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Gonzaga prepared for Little Rock’s ‘extreme athleticism’ in NCAA Tournament opener

UPDATED: Fri., March 22, 2019, 6:45 p.m.

CORVALLIS, Oregon – Lisa Fortier and her players said all the right things – and then some – Friday about their first-round dance partner, Little Rock.

Gonzaga’s coach complimented the Trojans for what they do well – their closing speed on defense, shot selection and their “extreme athleticism.”

Fortier even praised them for what they don’t do.

The Trojans (21-10) make just 3.2 long-range shots per game, the fifth-lowest mark in Division I.

That’s not necessarily a bad thing, according to Fortier.

“They’re disciplined in that,” she said. “Some people have a tough time staying disciplined and playing to their strength all the time, but they know what they’re good at.”

After watching film for the last four days, the Zags also have a good idea of what to expect in Saturday’s 12:30 p.m. game at Gill Coliseum.

“They’re a pretty athletic team,” Gonzaga forward Zykera Rice said.

“Super scrappy, aggressive and composed,” wing Chandler Smith offered.

And this from point guard Jessie Loera: “They’re a type of team we haven’t played recently. But what’s in our mind is getting ready and focused.”

Lorea spoke what others were thinking.

Despite a 28-4 record and a No. 5 seed that’s the best in program history by far, the Zags are something of an unknown commodity, even to themselves, after season-ending injuries March 11 to Laura Stockton and Jill Townsend.

The seed was earned, Fortier pointed out, by a season-long consistency that led to the best regular season in school history.

“But in some ways, it doesn’t feel like it,” Fortier said. “Our recent circumstances have created something of an unknown for us.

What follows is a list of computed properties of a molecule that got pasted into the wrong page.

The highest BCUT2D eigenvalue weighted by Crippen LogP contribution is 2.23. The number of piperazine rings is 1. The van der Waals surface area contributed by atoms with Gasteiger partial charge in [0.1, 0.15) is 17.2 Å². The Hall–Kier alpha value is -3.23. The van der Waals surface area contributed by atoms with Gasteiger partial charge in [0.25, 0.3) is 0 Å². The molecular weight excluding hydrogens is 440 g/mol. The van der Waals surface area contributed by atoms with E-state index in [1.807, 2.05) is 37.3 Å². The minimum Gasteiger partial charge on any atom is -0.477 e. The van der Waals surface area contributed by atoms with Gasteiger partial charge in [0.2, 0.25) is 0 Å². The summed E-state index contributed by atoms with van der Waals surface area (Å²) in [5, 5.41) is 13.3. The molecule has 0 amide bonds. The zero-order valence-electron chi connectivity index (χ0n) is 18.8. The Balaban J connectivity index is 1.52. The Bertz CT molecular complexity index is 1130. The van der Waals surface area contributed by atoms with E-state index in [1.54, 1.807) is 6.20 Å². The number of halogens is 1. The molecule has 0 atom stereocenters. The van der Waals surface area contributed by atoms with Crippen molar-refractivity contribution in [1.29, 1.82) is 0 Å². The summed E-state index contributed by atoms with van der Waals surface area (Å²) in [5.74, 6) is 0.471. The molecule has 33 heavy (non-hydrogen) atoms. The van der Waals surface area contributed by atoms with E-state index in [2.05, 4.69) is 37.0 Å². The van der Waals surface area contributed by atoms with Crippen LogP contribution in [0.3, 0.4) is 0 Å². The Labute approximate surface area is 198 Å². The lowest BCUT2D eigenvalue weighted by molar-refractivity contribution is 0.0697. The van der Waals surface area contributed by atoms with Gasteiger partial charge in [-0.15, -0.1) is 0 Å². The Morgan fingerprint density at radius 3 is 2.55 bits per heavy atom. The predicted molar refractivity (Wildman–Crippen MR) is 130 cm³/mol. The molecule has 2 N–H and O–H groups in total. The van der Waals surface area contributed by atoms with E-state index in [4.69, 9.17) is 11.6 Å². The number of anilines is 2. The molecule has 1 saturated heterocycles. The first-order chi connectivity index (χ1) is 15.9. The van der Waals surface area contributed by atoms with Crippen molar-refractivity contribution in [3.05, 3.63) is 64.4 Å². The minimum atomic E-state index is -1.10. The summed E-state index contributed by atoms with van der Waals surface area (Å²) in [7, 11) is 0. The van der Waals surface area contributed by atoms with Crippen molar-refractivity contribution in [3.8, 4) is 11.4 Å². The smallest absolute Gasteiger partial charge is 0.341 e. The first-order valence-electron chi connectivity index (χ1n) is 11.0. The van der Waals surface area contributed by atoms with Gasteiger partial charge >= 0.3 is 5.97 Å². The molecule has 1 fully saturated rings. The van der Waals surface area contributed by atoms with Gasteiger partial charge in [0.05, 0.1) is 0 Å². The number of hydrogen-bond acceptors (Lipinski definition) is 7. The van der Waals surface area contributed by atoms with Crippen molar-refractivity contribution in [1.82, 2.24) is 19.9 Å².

“We have more than enough (ability) to prove that we’re the correct seed, but it has to be proven.”

On Saturday, the Zags will try to prove it in the paint in order to advance to Monday’s second round against host Oregon State or Boise State.

With the 6-foot-3 Wirth twins, LeeAnne and Jenn, plus senior Zykera Rice, they’ll have an advantage inside against the Trojans’ top inside player, 6-foot senior Ronjanae DeGray.

DeGray will get help from her twin sister, 5-11 Raeyana DeGray, but the rest of the Little Rock starters stand 5-9, 5-8 and 5-7.

“I think there are areas where we can be strong against them,” Fortier said. “Hopefully, we will give them problems inside.”

Unlike the trio of losses to BYU, the Gonzaga bigs won’t have to patrol the perimeter against Little Rock. Guard Tori Lasker shoots 40.5 percent from 3, but no other Trojans seem to offer a threat.

Moreover, three players – Ronjanae DeGray (14.6 points per game) and guards Kyra Collier (14.5 ppg) and Lasker (9.9 ppg) – account for 63 percent of the Trojans’ scoring.

The Zags will face a different weapon, however, from the Sun Belt Conference regular-season and tournament champs: the motion offense and some hard screens.

“Most teams don’t play that way anymore, so we’re kind of a dinosaur that way,” Little Rock coach Joe Foley said. … “But it’s hard to get used to, so it gives us an advantage because most teams haven’t seen it.”

The Trojans have plenty of drivers, including Lasker, Collier, Terrion Moore and the DeGray twins, but they will face a disciplined defense.

“Team offense, team defense is what’s gotten us this far,” Fortier said.

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